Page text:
Two years down the line

After two years on the staff of Computer Weekly, Cliff Saran pens his swansong, recalling Java lows and Microsoft highs

After two years on the staff of Computer Weekly, Cliff Saran pens his swansong, recalling Java lows and Microsoft highs

Cliff Saran


It was the best of times, it was the best of times. I joined Computer Weekly just over two years ago, just before mighty Microsoft launched Windows 98.

The software giant and most of the industry were looking to make a major splash.

But the only attention Microsoft managed to grab was the hardened gaze of Joel Klein at the US Department of Justice, who nearly stopped Windows 98 from shipping.

At the time, Oracle chairman Larry Ellison was still harping on about how Java and the Network Computer would kick Bill Gates' backside. Not likely.

Ellison, as usual, failed to take into account the instinctive tendency people experience to reach for their wallets with new Microsoft software. And what a disappointment Java has been.

Years ago, when programmers started playing with the early beta releases, the possibility of a truly cross-platform development environment for the Internet was very appealing.

But Sun had no idea how much of a good thing it had with Java, and Scott McNealy really should be kicking himself for screwing up an initiative which could have truly changed the face of IT.

Instead, Sun held Java close to its chest, failed in its submission for official certification of the language and ruined any sense of Java community with its community source licence.

Meanwhile, something different was about to hit the IT fan. It was the open source movement and it came across like a socialist programmers' movement against the capitalist pig software houses (particularly Microsoft).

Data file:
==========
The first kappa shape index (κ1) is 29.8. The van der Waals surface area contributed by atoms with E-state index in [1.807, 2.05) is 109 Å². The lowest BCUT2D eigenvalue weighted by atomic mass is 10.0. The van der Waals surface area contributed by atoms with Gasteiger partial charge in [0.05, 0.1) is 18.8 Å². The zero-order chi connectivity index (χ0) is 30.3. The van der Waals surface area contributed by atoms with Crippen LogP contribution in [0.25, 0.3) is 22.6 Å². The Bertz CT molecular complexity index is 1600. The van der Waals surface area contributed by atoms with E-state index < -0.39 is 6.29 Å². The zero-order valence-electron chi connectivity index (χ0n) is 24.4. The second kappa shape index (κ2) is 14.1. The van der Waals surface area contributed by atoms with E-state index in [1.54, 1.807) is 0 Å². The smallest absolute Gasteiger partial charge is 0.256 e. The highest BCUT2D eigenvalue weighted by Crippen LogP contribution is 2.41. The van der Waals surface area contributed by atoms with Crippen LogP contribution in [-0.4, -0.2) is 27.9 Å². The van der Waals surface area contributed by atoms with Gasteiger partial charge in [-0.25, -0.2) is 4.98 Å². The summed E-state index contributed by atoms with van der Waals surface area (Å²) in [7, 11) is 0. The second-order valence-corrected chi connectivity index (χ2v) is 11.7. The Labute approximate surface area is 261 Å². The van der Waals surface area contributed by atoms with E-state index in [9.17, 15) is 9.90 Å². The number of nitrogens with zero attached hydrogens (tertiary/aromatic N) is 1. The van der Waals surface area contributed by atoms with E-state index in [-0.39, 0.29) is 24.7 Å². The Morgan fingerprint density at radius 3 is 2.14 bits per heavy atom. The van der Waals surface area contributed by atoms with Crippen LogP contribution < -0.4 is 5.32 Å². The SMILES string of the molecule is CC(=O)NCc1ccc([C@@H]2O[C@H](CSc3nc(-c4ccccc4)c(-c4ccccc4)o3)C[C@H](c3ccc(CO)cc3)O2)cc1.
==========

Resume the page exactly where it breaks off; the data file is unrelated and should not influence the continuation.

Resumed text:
IBM even went as far as putting Linux on the S/390, presumably as a boost of Viagra-fuelled sex appeal for boring, middle-aged mainframes.

On reflection, it seems to me that the major software companies are running scared of Linux - something that's free could seriously hit profits. Everyone then announced Linux software products and Linux services, but few have delivered anything users are prepared to buy.

So what have the past two years meant to Joe IT Manager? Ultimately, not a lot. IT managers are a conservative bunch. They can pilot all the latest and greatest technology - Linux, Windows 2000 - but dare they touch a live production system? Not likely.

Two years is a heck of a long time in the fast-paced world of IT - what with marketing managers inventing new acronyms for the same thing; product managers shipping more vapourware and PRs spinning more hype.

But where would we be without them? Life would be a lot less fun!

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